Adapting to online learning during the Coronavirus pandemic
Due to the current global health emergency, your daily routine and learning habits have probably been disrupted. You have to spend more time in a confined space and don’t have access to the library or your regular public study spaces or study center. More and more people are turning to online learning in these unprecedented times. At Kiron, we want to share our best tips that we have picked up over the years for studying online, so that you can succeed as a Kiron student.
1. Stay organised
Online learning gives you more flexibility but can also make it more difficult to dedicate time to studying. The usual “structure” of your daily life may have changed, so planning could help you optimise your learning.
- Identify your learning objectives and goals Keeping in mind what you hope to accomplish by the end of your course will help you stay on track.
- Build a study plan If you have a written, coherent plan, you’ll be more likely to follow it and complete your course.
- Make use of online tools Use tools like Trello or Google Calendar to organise and keep track of your tasks. This can also help you keep your study area tidy if you have limited space. Find more information about study tools here.
- Set aside specific time for learning In the same way as you take time to eat or relax, put some time aside to study. Online courses are flexible, so you can choose the best time for you.
2. Optimise your learning
There are different strategies and methods you can use to make your studying time more efficient and productive.
- Have a dedicated study space If you can, find a space where you feel comfortable studying, this will help you include learning time into your routine and increase your productivity.
- Improve your digital literacy Our living in a digital world course on Kiron Campus introduces you to the skills and tools necessary to become a successful online learner.
- If it’s possible, download learning material You can read the content or watch the videos offline anytime even if the connection is not stable. Use the time you don’t have access to internet to review your notes, read texts and reflect on your learning.
3. Adapt your learning habits
Studying alone, you may struggle to stay concentrated and complete assignments. Here are some ways you could improve your focus.
- Find the right study technique for you Some of the most popular ones include the Pomodoro or the Feynman technique.
- Diversify your learning If you’re struggling to concentrate on an article you’re reading, watch a documentary on the topic you’re studying or listen to a podcast. Videos are not the only way to learn. Try to re-write your notes with colors or draw concept maps, and have fun!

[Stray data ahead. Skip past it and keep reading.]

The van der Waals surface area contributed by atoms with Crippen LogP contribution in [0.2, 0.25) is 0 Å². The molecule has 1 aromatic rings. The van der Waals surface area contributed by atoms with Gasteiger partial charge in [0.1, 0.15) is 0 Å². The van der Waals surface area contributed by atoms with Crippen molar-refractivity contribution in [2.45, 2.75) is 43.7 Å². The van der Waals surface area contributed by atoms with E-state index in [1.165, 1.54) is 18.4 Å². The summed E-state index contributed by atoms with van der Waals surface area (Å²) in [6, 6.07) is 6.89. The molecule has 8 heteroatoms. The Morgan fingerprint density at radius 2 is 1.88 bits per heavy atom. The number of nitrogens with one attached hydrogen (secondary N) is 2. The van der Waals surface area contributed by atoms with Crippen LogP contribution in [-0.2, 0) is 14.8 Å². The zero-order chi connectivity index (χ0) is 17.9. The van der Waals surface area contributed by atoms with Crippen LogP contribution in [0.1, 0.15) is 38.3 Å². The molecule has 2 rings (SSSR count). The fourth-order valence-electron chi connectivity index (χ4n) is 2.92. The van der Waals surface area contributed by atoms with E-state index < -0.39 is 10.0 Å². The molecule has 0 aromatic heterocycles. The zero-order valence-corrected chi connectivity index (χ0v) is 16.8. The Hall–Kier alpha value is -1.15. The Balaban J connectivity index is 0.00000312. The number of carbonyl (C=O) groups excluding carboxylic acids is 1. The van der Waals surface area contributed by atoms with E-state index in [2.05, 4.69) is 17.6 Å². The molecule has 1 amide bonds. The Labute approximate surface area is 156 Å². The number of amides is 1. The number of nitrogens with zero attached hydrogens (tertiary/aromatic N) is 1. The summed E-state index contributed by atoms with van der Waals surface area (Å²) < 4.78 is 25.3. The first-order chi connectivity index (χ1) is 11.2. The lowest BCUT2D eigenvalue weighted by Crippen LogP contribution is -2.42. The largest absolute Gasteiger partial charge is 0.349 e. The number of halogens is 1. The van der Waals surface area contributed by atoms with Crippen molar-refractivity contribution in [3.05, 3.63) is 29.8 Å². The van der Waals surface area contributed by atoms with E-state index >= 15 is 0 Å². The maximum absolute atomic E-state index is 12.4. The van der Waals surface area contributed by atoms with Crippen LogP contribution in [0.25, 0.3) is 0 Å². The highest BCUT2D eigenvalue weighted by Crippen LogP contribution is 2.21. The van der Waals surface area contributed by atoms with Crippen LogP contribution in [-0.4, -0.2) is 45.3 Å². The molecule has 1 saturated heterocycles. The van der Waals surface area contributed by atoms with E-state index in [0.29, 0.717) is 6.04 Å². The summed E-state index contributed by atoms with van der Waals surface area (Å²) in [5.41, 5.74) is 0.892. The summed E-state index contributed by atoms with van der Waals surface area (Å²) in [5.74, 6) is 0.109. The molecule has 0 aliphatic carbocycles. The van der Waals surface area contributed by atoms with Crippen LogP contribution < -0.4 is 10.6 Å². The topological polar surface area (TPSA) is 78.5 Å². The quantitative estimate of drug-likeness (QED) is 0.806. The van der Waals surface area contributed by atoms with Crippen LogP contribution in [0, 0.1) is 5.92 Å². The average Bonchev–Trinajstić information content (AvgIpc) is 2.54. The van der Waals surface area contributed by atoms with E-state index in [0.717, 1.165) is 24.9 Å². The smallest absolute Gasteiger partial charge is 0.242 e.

4. Connect with others
Studying online can make you feel lonely. Now you may no longer have access to exterior study spaces or the possibility to meet up with other students. Staying connected with others can keep you motivated.
- Connect with other learners Interact with other Kiron students who are studying the same program as you, create virtual study groups, try to find a supportive learning community. You can connect with other students on these Facebook groups: Kiron | Syrian Youth AssemblyKiron Community – Learning beyond limits
- Ask for help The Kiron team is here to provide you with the support you need! Between 10h and 17h (German time) you can talk to us using the online chat. If we are not online, write an email to [email protected]on.ngo.
5. Stay positive and informed
In these times, it can be easy to feel stressed by all the negative information in the news and it’s important to look after yourself.
- Take study breaks Your brain like your body needs rest.
- Exercise Your brain will be more productive if your body is active. Find time to stretch and take care of yourself.
- Reward yourself for your work A reward system sends positive messages to your brain. A reward can be something you like watching an episode of your favorite TV series or eating your favorite food when you finish a unit or an exercise in your course. This way you’ll get a taste for more knowledge.
Find reliable information sources:This page by the German Ethno-Medical center provides information about the virus in 15 languages.